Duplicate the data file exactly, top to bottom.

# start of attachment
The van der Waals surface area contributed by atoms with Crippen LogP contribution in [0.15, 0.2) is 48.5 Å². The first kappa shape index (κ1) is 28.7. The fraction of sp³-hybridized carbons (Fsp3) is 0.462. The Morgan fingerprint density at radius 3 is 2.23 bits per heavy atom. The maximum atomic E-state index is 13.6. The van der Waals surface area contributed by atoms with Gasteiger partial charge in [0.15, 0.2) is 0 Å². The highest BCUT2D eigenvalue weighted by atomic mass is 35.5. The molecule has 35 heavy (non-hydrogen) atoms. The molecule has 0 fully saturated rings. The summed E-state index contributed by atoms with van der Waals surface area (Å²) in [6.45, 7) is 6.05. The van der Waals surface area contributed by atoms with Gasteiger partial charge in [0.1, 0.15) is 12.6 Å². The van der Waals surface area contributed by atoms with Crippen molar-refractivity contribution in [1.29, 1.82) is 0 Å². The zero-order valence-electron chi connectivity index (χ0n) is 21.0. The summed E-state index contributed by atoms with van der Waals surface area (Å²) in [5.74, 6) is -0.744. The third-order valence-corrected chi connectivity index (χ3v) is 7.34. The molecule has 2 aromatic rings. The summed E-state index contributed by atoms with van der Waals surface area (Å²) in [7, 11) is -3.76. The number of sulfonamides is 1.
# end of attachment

The van der Waals surface area contributed by atoms with Crippen LogP contribution in [0.15, 0.2) is 48.5 Å². The first kappa shape index (κ1) is 28.7. The fraction of sp³-hybridized carbons (Fsp3) is 0.462. The Morgan fingerprint density at radius 3 is 2.23 bits per heavy atom. The maximum atomic E-state index is 13.6. The van der Waals surface area contributed by atoms with Gasteiger partial charge in [0.15, 0.2) is 0 Å². The highest BCUT2D eigenvalue weighted by atomic mass is 35.5. The molecule has 35 heavy (non-hydrogen) atoms. The molecule has 0 fully saturated rings. The summed E-state index contributed by atoms with van der Waals surface area (Å²) in [6.45, 7) is 6.05. The van der Waals surface area contributed by atoms with Gasteiger partial charge in [0.1, 0.15) is 12.6 Å². The van der Waals surface area contributed by atoms with Crippen molar-refractivity contribution in [1.29, 1.82) is 0 Å². The zero-order valence-electron chi connectivity index (χ0n) is 21.0. The summed E-state index contributed by atoms with van der Waals surface area (Å²) in [5.74, 6) is -0.744. The third-order valence-corrected chi connectivity index (χ3v) is 7.34. The molecule has 2 aromatic rings. The summed E-state index contributed by atoms with van der Waals surface area (Å²) in [7, 11) is -3.76. The number of sulfonamides is 1.